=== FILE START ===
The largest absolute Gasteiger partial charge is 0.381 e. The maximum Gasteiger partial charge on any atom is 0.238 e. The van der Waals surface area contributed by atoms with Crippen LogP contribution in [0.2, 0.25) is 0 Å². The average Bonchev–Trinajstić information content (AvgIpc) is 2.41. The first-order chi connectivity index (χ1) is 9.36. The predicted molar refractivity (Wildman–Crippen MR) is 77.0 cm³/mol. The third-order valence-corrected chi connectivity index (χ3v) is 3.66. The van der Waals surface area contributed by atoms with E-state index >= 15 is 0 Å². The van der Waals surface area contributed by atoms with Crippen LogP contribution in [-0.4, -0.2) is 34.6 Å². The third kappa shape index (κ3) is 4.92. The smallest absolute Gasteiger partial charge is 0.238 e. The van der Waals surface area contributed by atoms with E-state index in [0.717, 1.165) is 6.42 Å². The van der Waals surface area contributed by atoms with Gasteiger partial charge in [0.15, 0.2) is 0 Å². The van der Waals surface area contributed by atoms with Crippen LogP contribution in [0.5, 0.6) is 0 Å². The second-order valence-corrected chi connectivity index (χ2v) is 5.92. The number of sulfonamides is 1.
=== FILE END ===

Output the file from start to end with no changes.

The largest absolute Gasteiger partial charge is 0.381 e. The maximum Gasteiger partial charge on any atom is 0.238 e. The van der Waals surface area contributed by atoms with Crippen LogP contribution in [0.2, 0.25) is 0 Å². The average Bonchev–Trinajstić information content (AvgIpc) is 2.41. The first-order chi connectivity index (χ1) is 9.36. The predicted molar refractivity (Wildman–Crippen MR) is 77.0 cm³/mol. The third-order valence-corrected chi connectivity index (χ3v) is 3.66. The van der Waals surface area contributed by atoms with E-state index >= 15 is 0 Å². The van der Waals surface area contributed by atoms with Crippen LogP contribution in [-0.4, -0.2) is 34.6 Å². The third kappa shape index (κ3) is 4.92. The smallest absolute Gasteiger partial charge is 0.238 e. The van der Waals surface area contributed by atoms with E-state index in [0.717, 1.165) is 6.42 Å². The van der Waals surface area contributed by atoms with Gasteiger partial charge in [0.15, 0.2) is 0 Å². The van der Waals surface area contributed by atoms with Crippen LogP contribution in [0.5, 0.6) is 0 Å². The second-order valence-corrected chi connectivity index (χ2v) is 5.92. The number of sulfonamides is 1.